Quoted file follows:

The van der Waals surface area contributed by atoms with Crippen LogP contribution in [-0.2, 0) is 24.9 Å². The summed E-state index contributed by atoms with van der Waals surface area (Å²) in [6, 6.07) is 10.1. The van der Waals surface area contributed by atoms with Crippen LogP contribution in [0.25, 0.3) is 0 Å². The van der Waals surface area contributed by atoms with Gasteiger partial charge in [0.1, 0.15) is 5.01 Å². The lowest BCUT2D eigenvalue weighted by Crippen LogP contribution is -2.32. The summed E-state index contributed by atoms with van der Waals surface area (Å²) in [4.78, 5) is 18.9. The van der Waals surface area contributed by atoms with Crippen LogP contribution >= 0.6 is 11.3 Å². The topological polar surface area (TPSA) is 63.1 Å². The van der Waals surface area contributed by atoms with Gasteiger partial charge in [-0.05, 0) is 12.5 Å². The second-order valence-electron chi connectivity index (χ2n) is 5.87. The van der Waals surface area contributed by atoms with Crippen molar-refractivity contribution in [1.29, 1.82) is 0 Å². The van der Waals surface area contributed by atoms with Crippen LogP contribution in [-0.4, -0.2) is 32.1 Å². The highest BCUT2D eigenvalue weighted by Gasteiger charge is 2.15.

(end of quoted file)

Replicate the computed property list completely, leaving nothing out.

The van der Waals surface area contributed by atoms with Crippen LogP contribution in [-0.2, 0) is 24.9 Å². The summed E-state index contributed by atoms with van der Waals surface area (Å²) in [6, 6.07) is 10.1. The van der Waals surface area contributed by atoms with Crippen LogP contribution in [0.25, 0.3) is 0 Å². The van der Waals surface area contributed by atoms with Gasteiger partial charge in [0.1, 0.15) is 5.01 Å². The lowest BCUT2D eigenvalue weighted by Crippen LogP contribution is -2.32. The summed E-state index contributed by atoms with van der Waals surface area (Å²) in [4.78, 5) is 18.9. The van der Waals surface area contributed by atoms with Crippen LogP contribution >= 0.6 is 11.3 Å². The topological polar surface area (TPSA) is 63.1 Å². The van der Waals surface area contributed by atoms with Gasteiger partial charge in [-0.05, 0) is 12.5 Å². The second-order valence-electron chi connectivity index (χ2n) is 5.87. The van der Waals surface area contributed by atoms with Crippen molar-refractivity contribution in [1.29, 1.82) is 0 Å². The van der Waals surface area contributed by atoms with Crippen LogP contribution in [-0.4, -0.2) is 32.1 Å². The highest BCUT2D eigenvalue weighted by Gasteiger charge is 2.15.